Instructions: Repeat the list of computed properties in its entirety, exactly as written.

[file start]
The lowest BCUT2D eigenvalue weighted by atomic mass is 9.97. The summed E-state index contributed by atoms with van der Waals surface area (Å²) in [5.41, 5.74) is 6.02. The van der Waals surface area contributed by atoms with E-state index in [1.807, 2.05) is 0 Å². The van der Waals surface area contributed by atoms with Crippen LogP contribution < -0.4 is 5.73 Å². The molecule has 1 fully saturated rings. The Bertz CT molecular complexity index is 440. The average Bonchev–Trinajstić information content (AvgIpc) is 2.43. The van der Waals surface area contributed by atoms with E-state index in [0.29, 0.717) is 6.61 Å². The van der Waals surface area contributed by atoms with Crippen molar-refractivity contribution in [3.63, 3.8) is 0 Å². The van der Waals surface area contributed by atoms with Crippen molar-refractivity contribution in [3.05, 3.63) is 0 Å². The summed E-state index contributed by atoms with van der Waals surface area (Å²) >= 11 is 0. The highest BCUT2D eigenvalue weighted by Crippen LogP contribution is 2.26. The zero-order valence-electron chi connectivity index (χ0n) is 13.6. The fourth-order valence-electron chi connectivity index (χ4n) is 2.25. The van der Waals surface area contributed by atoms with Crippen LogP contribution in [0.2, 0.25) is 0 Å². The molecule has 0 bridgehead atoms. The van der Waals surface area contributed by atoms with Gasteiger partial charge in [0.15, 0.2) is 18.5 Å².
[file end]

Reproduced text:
The lowest BCUT2D eigenvalue weighted by atomic mass is 9.97. The summed E-state index contributed by atoms with van der Waals surface area (Å²) in [5.41, 5.74) is 6.02. The van der Waals surface area contributed by atoms with E-state index in [1.807, 2.05) is 0 Å². The van der Waals surface area contributed by atoms with Crippen LogP contribution < -0.4 is 5.73 Å². The molecule has 1 fully saturated rings. The Bertz CT molecular complexity index is 440. The average Bonchev–Trinajstić information content (AvgIpc) is 2.43. The van der Waals surface area contributed by atoms with E-state index in [0.29, 0.717) is 6.61 Å². The van der Waals surface area contributed by atoms with Crippen molar-refractivity contribution in [3.63, 3.8) is 0 Å². The van der Waals surface area contributed by atoms with Crippen molar-refractivity contribution in [3.05, 3.63) is 0 Å². The summed E-state index contributed by atoms with van der Waals surface area (Å²) >= 11 is 0. The highest BCUT2D eigenvalue weighted by Crippen LogP contribution is 2.26. The zero-order valence-electron chi connectivity index (χ0n) is 13.6. The fourth-order valence-electron chi connectivity index (χ4n) is 2.25. The van der Waals surface area contributed by atoms with Crippen LogP contribution in [0.2, 0.25) is 0 Å². The molecule has 0 bridgehead atoms. The van der Waals surface area contributed by atoms with Gasteiger partial charge in [0.15, 0.2) is 18.5 Å².